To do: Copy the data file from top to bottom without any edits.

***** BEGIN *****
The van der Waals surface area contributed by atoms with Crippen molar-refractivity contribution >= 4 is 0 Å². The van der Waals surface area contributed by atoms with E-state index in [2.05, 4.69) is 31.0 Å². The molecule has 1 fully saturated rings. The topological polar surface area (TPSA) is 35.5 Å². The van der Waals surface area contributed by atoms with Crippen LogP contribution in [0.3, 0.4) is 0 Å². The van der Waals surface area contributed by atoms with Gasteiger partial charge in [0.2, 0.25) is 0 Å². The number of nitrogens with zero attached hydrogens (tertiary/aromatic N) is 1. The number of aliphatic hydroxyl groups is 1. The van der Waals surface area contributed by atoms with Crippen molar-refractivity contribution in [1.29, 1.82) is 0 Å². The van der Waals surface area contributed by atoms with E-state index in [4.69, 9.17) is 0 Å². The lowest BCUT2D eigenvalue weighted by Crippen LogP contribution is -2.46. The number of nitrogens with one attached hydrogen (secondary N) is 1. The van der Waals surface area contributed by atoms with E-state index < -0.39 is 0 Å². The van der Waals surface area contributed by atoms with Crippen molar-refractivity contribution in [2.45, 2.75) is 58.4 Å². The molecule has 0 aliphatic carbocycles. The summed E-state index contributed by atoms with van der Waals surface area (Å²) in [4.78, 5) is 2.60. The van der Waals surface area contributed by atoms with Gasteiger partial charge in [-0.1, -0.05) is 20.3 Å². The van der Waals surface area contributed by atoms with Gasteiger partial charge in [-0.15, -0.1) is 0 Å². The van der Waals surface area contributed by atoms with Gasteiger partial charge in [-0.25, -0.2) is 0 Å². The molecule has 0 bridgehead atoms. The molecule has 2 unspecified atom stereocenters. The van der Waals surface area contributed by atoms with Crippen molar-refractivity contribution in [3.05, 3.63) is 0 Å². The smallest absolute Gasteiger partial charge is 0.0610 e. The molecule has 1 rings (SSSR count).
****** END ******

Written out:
The van der Waals surface area contributed by atoms with Crippen molar-refractivity contribution >= 4 is 0 Å². The van der Waals surface area contributed by atoms with E-state index in [2.05, 4.69) is 31.0 Å². The molecule has 1 fully saturated rings. The topological polar surface area (TPSA) is 35.5 Å². The van der Waals surface area contributed by atoms with Crippen LogP contribution in [0.3, 0.4) is 0 Å². The van der Waals surface area contributed by atoms with Gasteiger partial charge in [0.2, 0.25) is 0 Å². The number of nitrogens with zero attached hydrogens (tertiary/aromatic N) is 1. The number of aliphatic hydroxyl groups is 1. The van der Waals surface area contributed by atoms with Crippen molar-refractivity contribution in [1.29, 1.82) is 0 Å². The van der Waals surface area contributed by atoms with E-state index in [4.69, 9.17) is 0 Å². The lowest BCUT2D eigenvalue weighted by Crippen LogP contribution is -2.46. The number of nitrogens with one attached hydrogen (secondary N) is 1. The van der Waals surface area contributed by atoms with E-state index < -0.39 is 0 Å². The van der Waals surface area contributed by atoms with Crippen molar-refractivity contribution in [2.45, 2.75) is 58.4 Å². The molecule has 0 aliphatic carbocycles. The summed E-state index contributed by atoms with van der Waals surface area (Å²) in [4.78, 5) is 2.60. The van der Waals surface area contributed by atoms with Gasteiger partial charge in [-0.1, -0.05) is 20.3 Å². The van der Waals surface area contributed by atoms with Gasteiger partial charge in [-0.15, -0.1) is 0 Å². The van der Waals surface area contributed by atoms with Gasteiger partial charge in [-0.25, -0.2) is 0 Å². The molecule has 0 bridgehead atoms. The molecule has 2 unspecified atom stereocenters. The van der Waals surface area contributed by atoms with Crippen molar-refractivity contribution in [3.05, 3.63) is 0 Å². The smallest absolute Gasteiger partial charge is 0.0610 e. The molecule has 1 rings (SSSR count).